Although we're only reading certain portions from the Vulgate Cycle, it's obvious it's necessary because, between the several different writers, it fills in a lot of missing details/history. When reading Lancelot, the reader begins to appreciate the full view of how he was raised, how he came to be at Arthur's court, and, more importantly, how he came to be in love with Guinevere.
The Vulgate's Lancelot takes Chrétien's Knight of the Cart and not only fills in the blanks but also expands the story so that Cart makes more sense to a certain degree. It allows the reader to get to know Lancelot, fall in love with him, and root for him and Guinevere. Due to the authors' dislike of Arthur, it softens the adultery aspect of the story because the reader no longer finds Arthur as charming or as interesting.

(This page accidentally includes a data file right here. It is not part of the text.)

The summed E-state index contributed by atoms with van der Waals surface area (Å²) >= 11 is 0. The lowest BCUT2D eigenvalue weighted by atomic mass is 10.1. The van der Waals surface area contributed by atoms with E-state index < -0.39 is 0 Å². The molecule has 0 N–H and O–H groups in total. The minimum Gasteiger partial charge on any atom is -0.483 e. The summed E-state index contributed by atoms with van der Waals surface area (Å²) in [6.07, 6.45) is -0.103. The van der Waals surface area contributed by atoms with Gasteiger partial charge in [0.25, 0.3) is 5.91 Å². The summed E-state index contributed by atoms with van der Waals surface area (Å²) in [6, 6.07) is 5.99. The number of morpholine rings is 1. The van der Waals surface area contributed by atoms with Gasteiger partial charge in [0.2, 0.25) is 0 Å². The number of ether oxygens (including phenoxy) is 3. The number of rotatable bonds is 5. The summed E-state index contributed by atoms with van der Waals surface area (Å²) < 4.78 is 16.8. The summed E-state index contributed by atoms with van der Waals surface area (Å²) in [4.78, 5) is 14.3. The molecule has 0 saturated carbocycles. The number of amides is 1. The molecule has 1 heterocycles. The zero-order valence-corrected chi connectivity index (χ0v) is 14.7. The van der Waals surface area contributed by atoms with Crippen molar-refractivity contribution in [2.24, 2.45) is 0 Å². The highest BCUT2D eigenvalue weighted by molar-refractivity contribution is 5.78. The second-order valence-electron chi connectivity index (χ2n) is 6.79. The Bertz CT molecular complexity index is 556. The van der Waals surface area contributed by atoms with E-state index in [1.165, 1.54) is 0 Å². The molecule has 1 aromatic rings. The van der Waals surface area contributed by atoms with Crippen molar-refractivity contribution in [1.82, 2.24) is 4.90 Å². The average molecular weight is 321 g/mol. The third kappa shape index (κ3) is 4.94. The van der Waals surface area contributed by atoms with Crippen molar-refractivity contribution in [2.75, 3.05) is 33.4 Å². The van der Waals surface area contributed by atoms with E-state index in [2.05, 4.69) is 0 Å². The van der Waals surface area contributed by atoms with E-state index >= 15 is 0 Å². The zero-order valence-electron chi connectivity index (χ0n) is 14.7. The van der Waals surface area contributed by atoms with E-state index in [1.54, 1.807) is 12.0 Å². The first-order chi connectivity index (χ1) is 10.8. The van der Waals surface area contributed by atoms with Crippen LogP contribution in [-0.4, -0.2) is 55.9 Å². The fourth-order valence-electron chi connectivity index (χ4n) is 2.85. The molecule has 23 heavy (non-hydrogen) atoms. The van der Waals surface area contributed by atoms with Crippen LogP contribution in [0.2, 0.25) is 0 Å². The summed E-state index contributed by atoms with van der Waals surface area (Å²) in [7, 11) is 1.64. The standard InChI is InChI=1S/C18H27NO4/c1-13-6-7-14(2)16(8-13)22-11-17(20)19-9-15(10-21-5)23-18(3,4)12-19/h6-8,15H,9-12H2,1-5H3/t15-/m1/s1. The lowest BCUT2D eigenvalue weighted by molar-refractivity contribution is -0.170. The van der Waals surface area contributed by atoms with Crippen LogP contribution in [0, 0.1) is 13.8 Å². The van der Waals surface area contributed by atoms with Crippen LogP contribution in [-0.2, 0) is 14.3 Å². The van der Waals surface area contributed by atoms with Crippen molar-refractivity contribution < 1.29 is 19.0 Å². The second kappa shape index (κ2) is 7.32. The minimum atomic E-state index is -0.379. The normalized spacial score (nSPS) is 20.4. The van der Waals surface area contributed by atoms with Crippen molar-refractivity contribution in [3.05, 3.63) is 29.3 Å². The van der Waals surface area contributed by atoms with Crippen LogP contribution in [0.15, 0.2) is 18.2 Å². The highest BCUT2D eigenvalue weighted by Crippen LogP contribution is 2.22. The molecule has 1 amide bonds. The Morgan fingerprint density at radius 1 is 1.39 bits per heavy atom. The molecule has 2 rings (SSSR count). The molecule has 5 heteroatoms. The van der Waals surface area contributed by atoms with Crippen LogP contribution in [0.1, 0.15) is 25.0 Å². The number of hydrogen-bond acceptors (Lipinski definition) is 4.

Also, I'm slowly compiling a list of characters who need their own stories. Anna is chief among them; I feel like she deserves to be more than a sidenote in Arthur's story. Galehaut is another who I would love to read a novel on. His story is bittersweet, but it could be beautiful as well. I would also really like to read Galahad's story - how he grew up, what all he was told, etc. I think it would be an interesting insight into his character.